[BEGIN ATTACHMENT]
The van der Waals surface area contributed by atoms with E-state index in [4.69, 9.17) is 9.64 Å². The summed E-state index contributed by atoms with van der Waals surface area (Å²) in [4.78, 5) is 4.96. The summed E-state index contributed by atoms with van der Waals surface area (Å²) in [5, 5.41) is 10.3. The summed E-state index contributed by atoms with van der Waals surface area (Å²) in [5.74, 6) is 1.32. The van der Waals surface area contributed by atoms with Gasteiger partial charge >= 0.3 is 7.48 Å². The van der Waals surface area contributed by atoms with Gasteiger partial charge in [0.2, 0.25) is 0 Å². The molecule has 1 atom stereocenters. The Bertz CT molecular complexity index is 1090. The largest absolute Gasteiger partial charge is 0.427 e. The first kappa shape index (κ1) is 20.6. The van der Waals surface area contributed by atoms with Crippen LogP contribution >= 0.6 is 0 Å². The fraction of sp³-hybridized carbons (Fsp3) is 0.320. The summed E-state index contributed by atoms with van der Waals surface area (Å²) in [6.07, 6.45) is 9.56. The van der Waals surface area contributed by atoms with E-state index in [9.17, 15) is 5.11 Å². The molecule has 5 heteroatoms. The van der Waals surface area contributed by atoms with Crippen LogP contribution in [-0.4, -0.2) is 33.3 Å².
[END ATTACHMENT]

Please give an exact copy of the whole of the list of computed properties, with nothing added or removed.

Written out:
The van der Waals surface area contributed by atoms with E-state index in [4.69, 9.17) is 9.64 Å². The summed E-state index contributed by atoms with van der Waals surface area (Å²) in [4.78, 5) is 4.96. The summed E-state index contributed by atoms with van der Waals surface area (Å²) in [5, 5.41) is 10.3. The summed E-state index contributed by atoms with van der Waals surface area (Å²) in [5.74, 6) is 1.32. The van der Waals surface area contributed by atoms with Gasteiger partial charge >= 0.3 is 7.48 Å². The van der Waals surface area contributed by atoms with Gasteiger partial charge in [0.2, 0.25) is 0 Å². The molecule has 1 atom stereocenters. The Bertz CT molecular complexity index is 1090. The largest absolute Gasteiger partial charge is 0.427 e. The first kappa shape index (κ1) is 20.6. The van der Waals surface area contributed by atoms with Crippen LogP contribution >= 0.6 is 0 Å². The fraction of sp³-hybridized carbons (Fsp3) is 0.320. The summed E-state index contributed by atoms with van der Waals surface area (Å²) in [6.07, 6.45) is 9.56. The van der Waals surface area contributed by atoms with E-state index in [9.17, 15) is 5.11 Å². The molecule has 5 heteroatoms. The van der Waals surface area contributed by atoms with Crippen LogP contribution in [-0.4, -0.2) is 33.3 Å².